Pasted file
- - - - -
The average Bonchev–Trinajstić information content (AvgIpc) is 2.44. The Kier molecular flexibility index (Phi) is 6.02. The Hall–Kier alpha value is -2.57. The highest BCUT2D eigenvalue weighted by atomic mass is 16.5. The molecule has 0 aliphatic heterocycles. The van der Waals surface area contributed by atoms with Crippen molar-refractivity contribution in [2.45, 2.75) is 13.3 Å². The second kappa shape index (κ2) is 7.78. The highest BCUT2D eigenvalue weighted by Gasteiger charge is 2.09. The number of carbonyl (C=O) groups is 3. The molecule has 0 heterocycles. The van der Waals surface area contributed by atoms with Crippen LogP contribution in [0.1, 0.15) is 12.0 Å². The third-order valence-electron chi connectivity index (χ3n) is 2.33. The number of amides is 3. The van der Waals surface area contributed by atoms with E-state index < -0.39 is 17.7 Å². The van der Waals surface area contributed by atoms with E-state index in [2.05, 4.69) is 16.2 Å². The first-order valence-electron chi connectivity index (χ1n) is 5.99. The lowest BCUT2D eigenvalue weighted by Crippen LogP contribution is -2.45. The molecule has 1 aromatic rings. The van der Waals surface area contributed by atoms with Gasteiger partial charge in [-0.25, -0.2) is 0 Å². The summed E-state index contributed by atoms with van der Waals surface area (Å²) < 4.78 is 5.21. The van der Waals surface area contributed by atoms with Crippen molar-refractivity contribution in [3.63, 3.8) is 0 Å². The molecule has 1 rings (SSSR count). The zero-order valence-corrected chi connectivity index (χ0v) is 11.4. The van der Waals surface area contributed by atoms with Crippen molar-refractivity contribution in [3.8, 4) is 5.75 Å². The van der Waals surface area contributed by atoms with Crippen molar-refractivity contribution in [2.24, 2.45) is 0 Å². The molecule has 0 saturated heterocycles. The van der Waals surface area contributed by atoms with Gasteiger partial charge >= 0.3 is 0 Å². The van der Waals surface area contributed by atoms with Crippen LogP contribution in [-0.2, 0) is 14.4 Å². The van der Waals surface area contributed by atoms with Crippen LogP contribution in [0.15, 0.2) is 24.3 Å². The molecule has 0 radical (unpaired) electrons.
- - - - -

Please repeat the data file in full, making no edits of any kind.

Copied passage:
The average Bonchev–Trinajstić information content (AvgIpc) is 2.44. The Kier molecular flexibility index (Phi) is 6.02. The Hall–Kier alpha value is -2.57. The highest BCUT2D eigenvalue weighted by atomic mass is 16.5. The molecule has 0 aliphatic heterocycles. The van der Waals surface area contributed by atoms with Crippen molar-refractivity contribution in [2.45, 2.75) is 13.3 Å². The second kappa shape index (κ2) is 7.78. The highest BCUT2D eigenvalue weighted by Gasteiger charge is 2.09. The number of carbonyl (C=O) groups is 3. The molecule has 0 heterocycles. The van der Waals surface area contributed by atoms with Crippen LogP contribution in [0.1, 0.15) is 12.0 Å². The third-order valence-electron chi connectivity index (χ3n) is 2.33. The number of amides is 3. The van der Waals surface area contributed by atoms with E-state index < -0.39 is 17.7 Å². The van der Waals surface area contributed by atoms with E-state index in [2.05, 4.69) is 16.2 Å². The first-order valence-electron chi connectivity index (χ1n) is 5.99. The lowest BCUT2D eigenvalue weighted by Crippen LogP contribution is -2.45. The molecule has 1 aromatic rings. The van der Waals surface area contributed by atoms with Gasteiger partial charge in [-0.25, -0.2) is 0 Å². The summed E-state index contributed by atoms with van der Waals surface area (Å²) < 4.78 is 5.21. The van der Waals surface area contributed by atoms with Crippen molar-refractivity contribution in [3.63, 3.8) is 0 Å². The molecule has 1 rings (SSSR count). The zero-order valence-corrected chi connectivity index (χ0v) is 11.4. The van der Waals surface area contributed by atoms with Crippen molar-refractivity contribution in [3.8, 4) is 5.75 Å². The van der Waals surface area contributed by atoms with Crippen molar-refractivity contribution in [2.24, 2.45) is 0 Å². The molecule has 0 saturated heterocycles. The van der Waals surface area contributed by atoms with Gasteiger partial charge >= 0.3 is 0 Å². The van der Waals surface area contributed by atoms with Crippen LogP contribution in [-0.2, 0) is 14.4 Å². The van der Waals surface area contributed by atoms with Crippen LogP contribution in [0.15, 0.2) is 24.3 Å². The molecule has 0 radical (unpaired) electrons.